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How to Connect to a SQL 2005 Server When You Are Completely Locked Out Expand / Collapse
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Posted Monday, November 2, 2009 8:29 PM
Old Hand

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Comments posted to this topic are about the item How to Connect to a SQL 2005 Server When You Are Completely Locked Out


Post #812701
Posted Monday, November 2, 2009 9:22 PM
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You can gain access to SQL Server 2005 by adding your Windows login to one of the following local groups on the server , depending on if it is default or named instance (replace ComputerName and InstanceName with the actual names)
Default instance: SQLServerMSSQLUser$ComputerName$MSSQLSERVER
Named instance: SQLServerMSSQLUser$ComputerName$InstanceName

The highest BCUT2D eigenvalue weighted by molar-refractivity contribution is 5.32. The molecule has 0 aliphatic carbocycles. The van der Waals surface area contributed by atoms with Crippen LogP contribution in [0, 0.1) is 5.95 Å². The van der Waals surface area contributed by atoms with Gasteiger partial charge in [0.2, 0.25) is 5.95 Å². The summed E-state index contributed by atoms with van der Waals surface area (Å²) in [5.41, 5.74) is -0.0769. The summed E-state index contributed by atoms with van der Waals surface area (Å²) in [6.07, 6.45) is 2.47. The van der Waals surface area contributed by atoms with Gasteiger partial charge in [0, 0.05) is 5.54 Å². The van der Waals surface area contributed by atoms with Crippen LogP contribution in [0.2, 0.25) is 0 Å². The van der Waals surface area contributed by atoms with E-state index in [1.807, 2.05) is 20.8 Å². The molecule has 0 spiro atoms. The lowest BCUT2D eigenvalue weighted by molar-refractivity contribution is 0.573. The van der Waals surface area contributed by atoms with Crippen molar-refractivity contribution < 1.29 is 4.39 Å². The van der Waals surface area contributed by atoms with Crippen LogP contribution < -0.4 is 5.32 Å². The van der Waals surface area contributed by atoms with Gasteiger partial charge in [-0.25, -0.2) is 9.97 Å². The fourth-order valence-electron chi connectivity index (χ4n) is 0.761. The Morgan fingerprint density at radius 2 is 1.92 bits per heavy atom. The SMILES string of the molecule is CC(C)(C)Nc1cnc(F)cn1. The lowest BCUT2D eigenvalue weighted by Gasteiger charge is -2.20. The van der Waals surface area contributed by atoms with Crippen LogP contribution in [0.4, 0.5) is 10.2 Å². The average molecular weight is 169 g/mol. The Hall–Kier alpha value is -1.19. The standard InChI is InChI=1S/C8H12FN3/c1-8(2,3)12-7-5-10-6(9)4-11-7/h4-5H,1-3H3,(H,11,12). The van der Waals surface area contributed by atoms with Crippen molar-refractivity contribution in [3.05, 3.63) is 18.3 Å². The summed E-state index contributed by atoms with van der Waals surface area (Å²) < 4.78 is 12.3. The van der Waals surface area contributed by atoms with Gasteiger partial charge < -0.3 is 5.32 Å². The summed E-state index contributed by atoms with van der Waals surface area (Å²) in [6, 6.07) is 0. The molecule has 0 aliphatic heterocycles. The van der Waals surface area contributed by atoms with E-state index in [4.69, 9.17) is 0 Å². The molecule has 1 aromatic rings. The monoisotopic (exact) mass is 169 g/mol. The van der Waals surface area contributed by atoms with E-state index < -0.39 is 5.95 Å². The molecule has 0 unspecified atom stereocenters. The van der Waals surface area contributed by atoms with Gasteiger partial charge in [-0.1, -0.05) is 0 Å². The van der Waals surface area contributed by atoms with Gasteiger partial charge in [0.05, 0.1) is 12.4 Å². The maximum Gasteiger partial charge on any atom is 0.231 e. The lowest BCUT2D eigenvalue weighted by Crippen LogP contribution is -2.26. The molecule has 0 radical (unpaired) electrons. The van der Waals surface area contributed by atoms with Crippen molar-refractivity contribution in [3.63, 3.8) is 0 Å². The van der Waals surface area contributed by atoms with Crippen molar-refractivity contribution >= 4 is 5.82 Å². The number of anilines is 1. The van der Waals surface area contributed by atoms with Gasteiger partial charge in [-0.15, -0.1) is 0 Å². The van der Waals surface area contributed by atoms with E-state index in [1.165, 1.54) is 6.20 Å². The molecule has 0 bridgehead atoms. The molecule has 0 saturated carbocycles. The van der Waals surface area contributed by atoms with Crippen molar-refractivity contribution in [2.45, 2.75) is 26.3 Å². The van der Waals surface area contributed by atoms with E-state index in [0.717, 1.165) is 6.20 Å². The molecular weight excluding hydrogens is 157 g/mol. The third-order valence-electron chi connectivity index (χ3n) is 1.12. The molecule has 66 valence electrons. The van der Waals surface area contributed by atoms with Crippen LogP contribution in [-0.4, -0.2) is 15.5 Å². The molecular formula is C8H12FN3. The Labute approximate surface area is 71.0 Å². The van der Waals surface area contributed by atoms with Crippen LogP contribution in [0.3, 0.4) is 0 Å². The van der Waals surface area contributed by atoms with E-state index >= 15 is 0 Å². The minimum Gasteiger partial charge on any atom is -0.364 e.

You should not have to restart SQL Server to gain access this way.



Post #812710
Posted Tuesday, November 3, 2009 4:31 AM
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this way is not good, because yoiu dont have the permission to connect just with sqlcmd -E, this way is not excat.
You must add your login to local group created by installation sql
Post #812857
Posted Tuesday, November 3, 2009 6:47 AM
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harriga.rabie-1008938 (11/3/2009)
this way is not good, because yoiu dont have the permission to connect just with sqlcmd -E, this way is not excat.